What does fortitude look like?
He had failed repeatedly.
On June 19, 2002, the Chicago millionaire Steve Fossett began another attempt to circumnavigate the globe in a balloon, a craft he called SoloSpirit.
Fossett, who already held records in ballooning, sailing, and motorized flight, had this one personal goal to achieve. The five previous attempts to circle the earth in a hot-air balloon had failed, the latest attempt ending in a torrent of thunderstorms in Brazil.
Steve Fossett is a determined man, however. He sees the goal and presses forward to achieve it. Even though his fifth journey had set many ballooning records, the central goal of completely circling the globe wasn’t reached. Steve had to try again; he is a man of endurance.
On July 4, 2002, after fourteen days, nineteen hours, and fifty-one minutes, Steve Fossett realized his dream: He landed smoothly near Lake Yamma Yamma in the east Australian outback. On his trip around the world, he had traveled almost 21,000 miles.
His persistence and uncompromising perseverance had kept him focused—no matter what the odds, the obstacles, or what others believed and said. That is what fortitude looks like.
The pillars of leadership
As I have noted before, endurance—along with humility—is one of the two foundational pillars of effective leadership. Truly great leaders are humble men and women who in the face of extreme stress, trial, failure, and chaos hold on, move forward, and endure. They have grit—fortitude.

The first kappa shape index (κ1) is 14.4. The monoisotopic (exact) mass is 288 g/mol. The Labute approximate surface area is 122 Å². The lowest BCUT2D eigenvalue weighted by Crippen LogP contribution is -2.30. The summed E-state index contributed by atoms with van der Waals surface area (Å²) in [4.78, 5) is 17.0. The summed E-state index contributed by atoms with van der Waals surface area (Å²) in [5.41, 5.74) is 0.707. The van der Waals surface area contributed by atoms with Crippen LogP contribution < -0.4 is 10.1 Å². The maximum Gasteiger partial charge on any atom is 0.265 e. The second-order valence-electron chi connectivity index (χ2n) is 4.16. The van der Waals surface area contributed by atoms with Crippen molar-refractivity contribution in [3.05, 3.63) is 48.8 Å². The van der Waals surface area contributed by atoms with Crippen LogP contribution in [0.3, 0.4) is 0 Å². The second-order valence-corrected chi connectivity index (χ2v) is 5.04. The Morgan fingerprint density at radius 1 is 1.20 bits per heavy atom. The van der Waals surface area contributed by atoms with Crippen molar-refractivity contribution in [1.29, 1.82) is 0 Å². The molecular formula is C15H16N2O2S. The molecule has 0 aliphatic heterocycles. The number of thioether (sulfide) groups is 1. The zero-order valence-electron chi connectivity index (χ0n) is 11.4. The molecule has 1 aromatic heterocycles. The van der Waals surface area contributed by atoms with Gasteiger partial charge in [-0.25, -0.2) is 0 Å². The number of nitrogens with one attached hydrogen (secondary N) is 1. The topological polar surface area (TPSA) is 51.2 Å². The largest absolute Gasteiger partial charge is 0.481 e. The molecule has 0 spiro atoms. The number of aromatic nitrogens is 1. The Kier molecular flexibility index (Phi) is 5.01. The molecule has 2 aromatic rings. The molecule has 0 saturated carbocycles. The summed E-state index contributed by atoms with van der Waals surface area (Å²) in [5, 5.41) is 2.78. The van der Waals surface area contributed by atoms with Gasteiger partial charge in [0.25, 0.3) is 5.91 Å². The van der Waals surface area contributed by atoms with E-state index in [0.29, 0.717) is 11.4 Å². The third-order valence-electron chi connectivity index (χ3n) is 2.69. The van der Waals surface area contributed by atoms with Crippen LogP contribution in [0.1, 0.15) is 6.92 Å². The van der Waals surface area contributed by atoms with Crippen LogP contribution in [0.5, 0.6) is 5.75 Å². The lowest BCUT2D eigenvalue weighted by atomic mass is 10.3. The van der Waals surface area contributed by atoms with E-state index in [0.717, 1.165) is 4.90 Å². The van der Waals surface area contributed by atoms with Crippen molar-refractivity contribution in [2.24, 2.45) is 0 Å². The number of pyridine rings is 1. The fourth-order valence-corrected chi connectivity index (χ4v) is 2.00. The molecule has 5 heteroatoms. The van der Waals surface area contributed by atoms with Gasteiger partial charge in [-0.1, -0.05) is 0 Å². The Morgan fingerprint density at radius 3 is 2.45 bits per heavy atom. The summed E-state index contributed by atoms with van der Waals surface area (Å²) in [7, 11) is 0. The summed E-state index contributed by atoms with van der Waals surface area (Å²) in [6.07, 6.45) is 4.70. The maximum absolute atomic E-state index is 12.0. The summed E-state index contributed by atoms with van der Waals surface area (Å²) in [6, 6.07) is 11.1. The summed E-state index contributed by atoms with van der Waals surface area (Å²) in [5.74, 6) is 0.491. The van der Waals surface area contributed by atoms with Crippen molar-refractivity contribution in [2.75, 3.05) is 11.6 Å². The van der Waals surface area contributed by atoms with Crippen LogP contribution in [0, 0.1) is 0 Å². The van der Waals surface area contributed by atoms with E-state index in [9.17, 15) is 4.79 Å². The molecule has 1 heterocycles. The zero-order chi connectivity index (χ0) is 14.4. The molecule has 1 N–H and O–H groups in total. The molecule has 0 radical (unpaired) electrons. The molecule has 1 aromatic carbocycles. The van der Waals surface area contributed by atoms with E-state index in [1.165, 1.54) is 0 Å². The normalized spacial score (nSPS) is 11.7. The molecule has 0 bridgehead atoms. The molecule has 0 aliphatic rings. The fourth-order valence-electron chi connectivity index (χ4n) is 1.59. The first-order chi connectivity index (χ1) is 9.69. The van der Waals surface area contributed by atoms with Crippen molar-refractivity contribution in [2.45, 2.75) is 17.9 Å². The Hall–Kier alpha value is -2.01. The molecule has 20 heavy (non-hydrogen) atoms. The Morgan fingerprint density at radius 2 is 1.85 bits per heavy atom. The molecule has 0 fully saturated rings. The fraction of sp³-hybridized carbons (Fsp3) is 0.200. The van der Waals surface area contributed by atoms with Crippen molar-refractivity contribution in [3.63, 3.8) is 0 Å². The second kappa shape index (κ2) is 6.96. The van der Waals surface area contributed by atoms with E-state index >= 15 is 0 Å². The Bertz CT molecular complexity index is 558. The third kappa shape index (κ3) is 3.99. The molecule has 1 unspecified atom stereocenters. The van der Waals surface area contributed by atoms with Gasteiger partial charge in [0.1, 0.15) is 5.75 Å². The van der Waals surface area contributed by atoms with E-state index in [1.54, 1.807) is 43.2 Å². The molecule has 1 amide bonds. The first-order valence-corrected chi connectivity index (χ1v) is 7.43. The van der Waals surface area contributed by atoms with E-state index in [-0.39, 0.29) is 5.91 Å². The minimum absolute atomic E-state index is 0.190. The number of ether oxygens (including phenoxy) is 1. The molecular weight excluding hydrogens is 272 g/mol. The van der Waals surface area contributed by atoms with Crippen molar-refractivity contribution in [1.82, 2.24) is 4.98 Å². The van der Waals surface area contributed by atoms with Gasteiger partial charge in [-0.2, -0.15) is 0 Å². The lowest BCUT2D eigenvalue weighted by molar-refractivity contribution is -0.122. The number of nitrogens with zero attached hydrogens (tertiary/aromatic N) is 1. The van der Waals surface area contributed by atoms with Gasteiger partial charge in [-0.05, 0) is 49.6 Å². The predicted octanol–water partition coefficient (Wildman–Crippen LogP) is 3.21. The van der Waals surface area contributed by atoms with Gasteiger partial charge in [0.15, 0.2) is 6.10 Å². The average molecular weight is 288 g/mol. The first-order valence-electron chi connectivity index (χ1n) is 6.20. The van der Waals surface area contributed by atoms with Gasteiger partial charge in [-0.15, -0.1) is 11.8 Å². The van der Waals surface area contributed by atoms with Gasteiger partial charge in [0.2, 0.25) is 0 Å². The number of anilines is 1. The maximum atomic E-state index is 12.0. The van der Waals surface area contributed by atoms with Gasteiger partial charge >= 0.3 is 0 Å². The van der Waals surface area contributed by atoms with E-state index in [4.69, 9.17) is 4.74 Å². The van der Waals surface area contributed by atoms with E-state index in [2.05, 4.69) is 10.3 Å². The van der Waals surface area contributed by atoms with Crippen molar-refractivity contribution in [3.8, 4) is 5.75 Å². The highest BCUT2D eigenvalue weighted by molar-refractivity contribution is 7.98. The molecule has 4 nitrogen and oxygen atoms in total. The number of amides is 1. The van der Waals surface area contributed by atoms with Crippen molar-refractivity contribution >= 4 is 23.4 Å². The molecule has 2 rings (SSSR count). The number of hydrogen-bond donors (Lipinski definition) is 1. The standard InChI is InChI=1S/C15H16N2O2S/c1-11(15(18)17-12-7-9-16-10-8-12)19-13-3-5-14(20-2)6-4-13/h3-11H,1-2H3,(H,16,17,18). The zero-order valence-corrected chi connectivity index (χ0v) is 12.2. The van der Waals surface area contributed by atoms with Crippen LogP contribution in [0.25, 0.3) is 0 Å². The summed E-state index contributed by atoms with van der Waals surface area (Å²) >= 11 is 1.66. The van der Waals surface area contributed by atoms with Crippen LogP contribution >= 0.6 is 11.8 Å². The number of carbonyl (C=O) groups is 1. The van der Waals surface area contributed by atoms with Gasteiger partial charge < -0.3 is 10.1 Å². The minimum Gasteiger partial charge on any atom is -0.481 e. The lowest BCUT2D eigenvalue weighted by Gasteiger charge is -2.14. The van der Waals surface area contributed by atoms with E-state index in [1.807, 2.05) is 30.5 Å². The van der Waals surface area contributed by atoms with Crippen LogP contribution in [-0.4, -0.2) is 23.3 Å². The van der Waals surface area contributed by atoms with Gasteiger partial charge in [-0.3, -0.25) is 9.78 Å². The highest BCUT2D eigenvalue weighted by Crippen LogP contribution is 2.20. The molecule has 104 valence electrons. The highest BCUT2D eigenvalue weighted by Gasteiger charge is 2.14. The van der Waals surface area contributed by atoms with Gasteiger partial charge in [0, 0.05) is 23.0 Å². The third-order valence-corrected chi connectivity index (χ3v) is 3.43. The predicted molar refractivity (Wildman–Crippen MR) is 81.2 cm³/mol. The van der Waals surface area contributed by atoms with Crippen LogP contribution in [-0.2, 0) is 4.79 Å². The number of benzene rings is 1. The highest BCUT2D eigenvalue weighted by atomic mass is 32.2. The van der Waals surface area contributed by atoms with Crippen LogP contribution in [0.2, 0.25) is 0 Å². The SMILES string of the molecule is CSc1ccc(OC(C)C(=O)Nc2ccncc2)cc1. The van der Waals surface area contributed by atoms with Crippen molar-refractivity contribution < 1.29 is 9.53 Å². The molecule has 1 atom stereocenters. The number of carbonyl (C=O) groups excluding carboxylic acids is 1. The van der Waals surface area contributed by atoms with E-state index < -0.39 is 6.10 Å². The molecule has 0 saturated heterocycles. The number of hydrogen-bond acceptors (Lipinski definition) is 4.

By starting with humility, you can be sure that you’re ready for endurance. Holding on until you reach the right target is only accomplished by applying the previous seven principles.
Endurance takes courage—guts. It takes the ability to persevere and stand strong when the tide of public opinion and employee wishes are against whatever you as leader believe must happen. It is a quality that instills confidence in followers and pushes organizations to realize their goals.
I have a friend who is a triathlete. He tells me that anyone can compete in the event. Anyone can buy the necessary outfits, cheer when the gun sounds, and begin the race. However, only those who are in shape will finish or even compete for very long. After a few miles of the first event, participants are grateful that they took the time to build up their endurance. They are glad they held strong to the rigors of their training schedules.
What distinguishes triathletes is the ability to finish strong; they have prepared well. The demonstrate fortitude. Likewise, leaders who want to become great leaders need to develop the ability to endure and hold strong in the face of adversity and discouragement. As they live through hardship and work through pain and setback, they may stumble. But like a good runner, they never lose stride. They consistently stand up to the heat of battle. They finish what needs to be finished, and they stand firm on their values and vision.